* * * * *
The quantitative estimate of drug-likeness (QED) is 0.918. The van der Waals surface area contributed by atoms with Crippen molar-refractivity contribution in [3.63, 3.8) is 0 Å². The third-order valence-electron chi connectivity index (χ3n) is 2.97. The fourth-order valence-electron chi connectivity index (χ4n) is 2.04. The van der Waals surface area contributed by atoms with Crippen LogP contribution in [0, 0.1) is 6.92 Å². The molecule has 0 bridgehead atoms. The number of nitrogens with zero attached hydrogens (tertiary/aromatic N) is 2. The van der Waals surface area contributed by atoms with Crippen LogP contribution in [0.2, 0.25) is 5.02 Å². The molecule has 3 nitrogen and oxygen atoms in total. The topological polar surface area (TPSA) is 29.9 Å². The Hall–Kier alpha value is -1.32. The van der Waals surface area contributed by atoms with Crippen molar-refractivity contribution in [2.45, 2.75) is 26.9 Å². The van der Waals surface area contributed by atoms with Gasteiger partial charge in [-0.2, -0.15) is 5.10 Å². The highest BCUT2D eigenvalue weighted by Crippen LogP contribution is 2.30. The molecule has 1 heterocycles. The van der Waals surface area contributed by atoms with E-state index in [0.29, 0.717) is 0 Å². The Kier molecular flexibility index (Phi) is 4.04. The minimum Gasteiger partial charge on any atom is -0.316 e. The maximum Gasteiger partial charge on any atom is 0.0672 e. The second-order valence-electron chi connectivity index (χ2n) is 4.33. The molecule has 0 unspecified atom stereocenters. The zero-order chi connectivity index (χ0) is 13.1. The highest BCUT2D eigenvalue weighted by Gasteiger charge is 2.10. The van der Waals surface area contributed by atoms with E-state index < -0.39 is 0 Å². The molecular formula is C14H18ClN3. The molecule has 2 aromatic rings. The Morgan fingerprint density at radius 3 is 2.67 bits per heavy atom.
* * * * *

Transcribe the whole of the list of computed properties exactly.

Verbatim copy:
The quantitative estimate of drug-likeness (QED) is 0.918. The van der Waals surface area contributed by atoms with Crippen molar-refractivity contribution in [3.63, 3.8) is 0 Å². The third-order valence-electron chi connectivity index (χ3n) is 2.97. The fourth-order valence-electron chi connectivity index (χ4n) is 2.04. The van der Waals surface area contributed by atoms with Crippen LogP contribution in [0, 0.1) is 6.92 Å². The molecule has 0 bridgehead atoms. The number of nitrogens with zero attached hydrogens (tertiary/aromatic N) is 2. The van der Waals surface area contributed by atoms with Crippen LogP contribution in [0.2, 0.25) is 5.02 Å². The molecule has 3 nitrogen and oxygen atoms in total. The topological polar surface area (TPSA) is 29.9 Å². The Hall–Kier alpha value is -1.32. The van der Waals surface area contributed by atoms with Crippen molar-refractivity contribution in [2.45, 2.75) is 26.9 Å². The van der Waals surface area contributed by atoms with Gasteiger partial charge in [-0.2, -0.15) is 5.10 Å². The highest BCUT2D eigenvalue weighted by Crippen LogP contribution is 2.30. The molecule has 1 heterocycles. The van der Waals surface area contributed by atoms with E-state index in [0.29, 0.717) is 0 Å². The Kier molecular flexibility index (Phi) is 4.04. The minimum Gasteiger partial charge on any atom is -0.316 e. The maximum Gasteiger partial charge on any atom is 0.0672 e. The second-order valence-electron chi connectivity index (χ2n) is 4.33. The molecule has 0 unspecified atom stereocenters. The zero-order chi connectivity index (χ0) is 13.1. The highest BCUT2D eigenvalue weighted by Gasteiger charge is 2.10. The van der Waals surface area contributed by atoms with E-state index < -0.39 is 0 Å². The molecular formula is C14H18ClN3. The molecule has 2 aromatic rings. The Morgan fingerprint density at radius 3 is 2.67 bits per heavy atom.